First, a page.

So far as the textile mill situation extends only to the ordinary operative, the fundamental requirement is an attitude of mind which is amenable to instruction and conscientious obedience. For some reason not well explained our public schools, excellent as they are, are not fully meeting this condition, and the parents of the children are not aiding the public schools as they should to bring this about. The home is perhaps the most at fault in the matter. Even the present scarcity of employment has not rendered either the younger portion of the community, or many of their elders, amenable to systematic measures such as are necessary for the best success, and which our foreign competitors have acquired the ability to maintain. Such lack of educational success might have admitted of reasonable explanation when business was so pushing that every operative felt that it was only necessary to throw up his job to obtain another immediately. That present conditions have had some sobering effect, however, is clearly manifest, and this may eventually be represented in improved quality of production. The difficulty, however, is a fundamental one which seems to be prevalent throughout this country, and needs the most careful attention of our educational systems. With proper material to work with, and a willingness to co-operate, the training of operatives to take up more advanced positions would not only be possible, but ought to be of mutual benefit to both the operative and the mauufacturer. Such educational advancement must, however, require training both in the art and in the science of the occupation, and may well have the co-operation of textile schools, or industrial schools of some class.
One of the most important events in the past six months which our panic conditions unduly overshadowed was the Atlanta Conference. It was earnestly felt by those who took part in this Conference that it was an epoch-making event. The meeting together face to face of rival interests, and the formulating of resolutions covering so many details in regard to the cotton growing industry and the trade relations governing the same, where it was necessary for absolute unanimity to carry any resolution, was a noteworthy achievement. (These resolutions as passed may be found printed in the last number of the Transactions.) Manufacturers from the United States, many from across the water and representatives from the cotton exchanges met the planter upon his own ground and it is to the credit of the planter that he acknowledged without cavil the handicap which faulty methods had placed upon the cotton growing industry and which was reflected back against him by the serious results to the cotton spinner. Some of the methods of the cotton exchanges received the strongest condemnation of both spinner and planter, but against efforts to legislate exchanges out of existence, wiser counsel prevailed.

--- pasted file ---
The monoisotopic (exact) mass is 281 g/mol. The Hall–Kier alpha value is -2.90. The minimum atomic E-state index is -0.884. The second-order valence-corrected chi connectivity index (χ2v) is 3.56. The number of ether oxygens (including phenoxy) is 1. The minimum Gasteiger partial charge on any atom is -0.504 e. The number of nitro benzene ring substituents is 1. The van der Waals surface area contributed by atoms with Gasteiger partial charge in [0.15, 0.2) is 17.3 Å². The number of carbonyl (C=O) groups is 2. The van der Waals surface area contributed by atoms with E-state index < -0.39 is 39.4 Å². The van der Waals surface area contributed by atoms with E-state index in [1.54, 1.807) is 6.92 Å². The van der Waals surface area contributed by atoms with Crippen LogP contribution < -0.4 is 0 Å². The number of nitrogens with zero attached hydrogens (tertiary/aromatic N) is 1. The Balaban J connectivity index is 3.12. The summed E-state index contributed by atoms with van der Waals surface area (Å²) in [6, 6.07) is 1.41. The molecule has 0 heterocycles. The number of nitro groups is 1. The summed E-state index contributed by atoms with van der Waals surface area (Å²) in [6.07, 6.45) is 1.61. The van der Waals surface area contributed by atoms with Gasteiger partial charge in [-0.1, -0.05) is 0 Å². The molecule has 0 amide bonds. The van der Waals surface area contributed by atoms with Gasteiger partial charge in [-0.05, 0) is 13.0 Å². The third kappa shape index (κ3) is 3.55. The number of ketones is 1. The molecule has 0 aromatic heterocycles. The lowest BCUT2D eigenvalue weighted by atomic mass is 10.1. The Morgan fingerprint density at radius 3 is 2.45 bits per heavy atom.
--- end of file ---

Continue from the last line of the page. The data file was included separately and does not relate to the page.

It is to be regretted that the matter of permanent organizations has so far hung fire, only a few of the associations represented having appointed delegates. The first set-back came from the British Master Cotton Spinners' Association, a branch of the International Federation, who claimed that to multiply organizations would not be of benefit to the industry, their efforts being confined to endeavors to unite our manufacturing industries on this side of the water with the International Federation. This would seem practically impossible of attainment, even in a very limited way. Not all the interests of our manufacturers are by any means identical with those of our European friends, and it would seem that the only kind of unity of interest would be such as could be represented in periodical conferences, which it was the object of the permanent organization to foster and maintain. Possibly this matter may be taken up more advisedly at the European Conference at Paris which meets June next, and to which our Association has appointed five delegates, whom we trust will be able to return to us with valuable information there acquired.
One of the natural questions arising from the participation of the various Associations in this Conference at Atlanta is, how far our Association can unite its efforts with others in taking official action upon other matters than those simply technical? The Board of Government has been approached several times upon numerous subjects relating to legislative matters, but in which it seemed to them it was not within our province to take part. It must be remembered that we are an association of individuals and not of corporations or firms, and it has been our policy to avoid any entangling alliances which would in any way affect, either for good or ill, the financial policies of our several corporations. That it is possible, however, for us to make our influence felt, where it is proper to do so is evident in the efforts which have lately been made, under the sanction of the Board